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Four of the World’s Oldest Cities

Many cities, particularly in the Middle East, may lay claim to being the world’s oldest city. But many cities have come and gone whilst some have remained. These four places are ones which have are considered some of the longest continuously inhabited cities on Earth.
The Neolithic Revolution is up there with the most important parts of human history. This event is sometimes referred to as the Agricultural Revolution. It is this name which surely provides a great insight in to its significance. The whole thing took place over many years and, depending on which specific area of the planet to which we chose to refer, began its earliest stages sometime around 10,000 BC in some parts of the globe or as recently as 2,500 BC in other parts.
At its most basic level of interpretation, it gave humans the chance to develop crops. These crops became valuable and were the root of the need for a society. At the cessation of their nomadic ways, people formed these societies, not only out of the necessity that they stay in the same place to tend to these crops, but also that they set up systems to manage this newly valuable resource.
Then of course, what followed were ever-increasing gatherings of people. The increased population-density encouraged by farming and the increased output of food per unit of land created conditions that gave birth to cities.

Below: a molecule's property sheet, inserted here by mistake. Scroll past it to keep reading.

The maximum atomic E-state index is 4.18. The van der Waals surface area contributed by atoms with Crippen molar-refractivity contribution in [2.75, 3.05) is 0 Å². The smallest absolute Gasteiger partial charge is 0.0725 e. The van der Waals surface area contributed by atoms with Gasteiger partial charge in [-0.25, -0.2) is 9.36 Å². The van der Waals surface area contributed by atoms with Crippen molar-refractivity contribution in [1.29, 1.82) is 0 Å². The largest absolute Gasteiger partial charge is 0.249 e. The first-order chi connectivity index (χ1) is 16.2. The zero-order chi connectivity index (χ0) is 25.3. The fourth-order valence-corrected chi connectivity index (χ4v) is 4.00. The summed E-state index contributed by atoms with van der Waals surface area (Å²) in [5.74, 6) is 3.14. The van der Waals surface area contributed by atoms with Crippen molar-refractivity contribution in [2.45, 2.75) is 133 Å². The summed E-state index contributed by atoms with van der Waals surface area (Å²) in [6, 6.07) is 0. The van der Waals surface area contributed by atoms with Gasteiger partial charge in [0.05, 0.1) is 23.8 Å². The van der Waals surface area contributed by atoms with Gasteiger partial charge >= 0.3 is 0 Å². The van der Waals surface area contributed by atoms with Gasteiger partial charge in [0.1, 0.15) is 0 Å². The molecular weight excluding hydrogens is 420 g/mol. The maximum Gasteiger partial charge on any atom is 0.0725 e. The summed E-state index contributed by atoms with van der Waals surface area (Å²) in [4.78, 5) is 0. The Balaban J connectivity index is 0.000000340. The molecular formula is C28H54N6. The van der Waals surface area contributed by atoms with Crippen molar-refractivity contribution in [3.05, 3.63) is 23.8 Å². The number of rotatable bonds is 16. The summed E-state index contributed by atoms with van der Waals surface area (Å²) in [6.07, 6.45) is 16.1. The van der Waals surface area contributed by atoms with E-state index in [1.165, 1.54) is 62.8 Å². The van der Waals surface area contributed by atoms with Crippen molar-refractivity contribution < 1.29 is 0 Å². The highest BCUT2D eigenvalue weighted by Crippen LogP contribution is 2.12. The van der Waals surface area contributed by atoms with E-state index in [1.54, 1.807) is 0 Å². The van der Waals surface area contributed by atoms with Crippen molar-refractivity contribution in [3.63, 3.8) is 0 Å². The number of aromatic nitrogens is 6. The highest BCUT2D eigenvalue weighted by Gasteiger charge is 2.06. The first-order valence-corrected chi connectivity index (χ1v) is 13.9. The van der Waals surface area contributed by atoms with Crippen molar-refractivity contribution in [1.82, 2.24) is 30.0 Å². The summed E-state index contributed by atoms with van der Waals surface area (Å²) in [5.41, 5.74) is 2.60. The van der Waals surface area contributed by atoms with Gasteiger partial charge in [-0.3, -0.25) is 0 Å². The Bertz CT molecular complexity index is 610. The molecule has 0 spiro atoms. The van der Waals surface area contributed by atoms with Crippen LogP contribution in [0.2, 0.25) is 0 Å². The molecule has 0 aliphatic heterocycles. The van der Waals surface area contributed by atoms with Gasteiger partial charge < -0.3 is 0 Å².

Depending on who you happen to talk to or which book you decide to read, your interpretation of the word “city” may differ almost as much as the time frames that different sources will say that cities began. It has often been suggested that either of the two Mesopotamian cities Eridu and Uruk was the world’s first city. Both cities are believed to have sprung up some time a bit earlier than 5000BC.
Some of the planet’s earliest cities also arose in ancient China, the Andes, and one of the largest, Mohenjo-daro, was located in the Indus Valley (modern day Pakistan). Ancient cities were notable for their geographical diversity in addition to their diversity in form and function. Excavations at early urban sites show that some cities were sparsely populated political capitals, others were trade centres, and then others whose main focus was religion. Some ancient cities grew to be powerful capital cities and centres of commerce and industry, at the centres of burgeoning empires.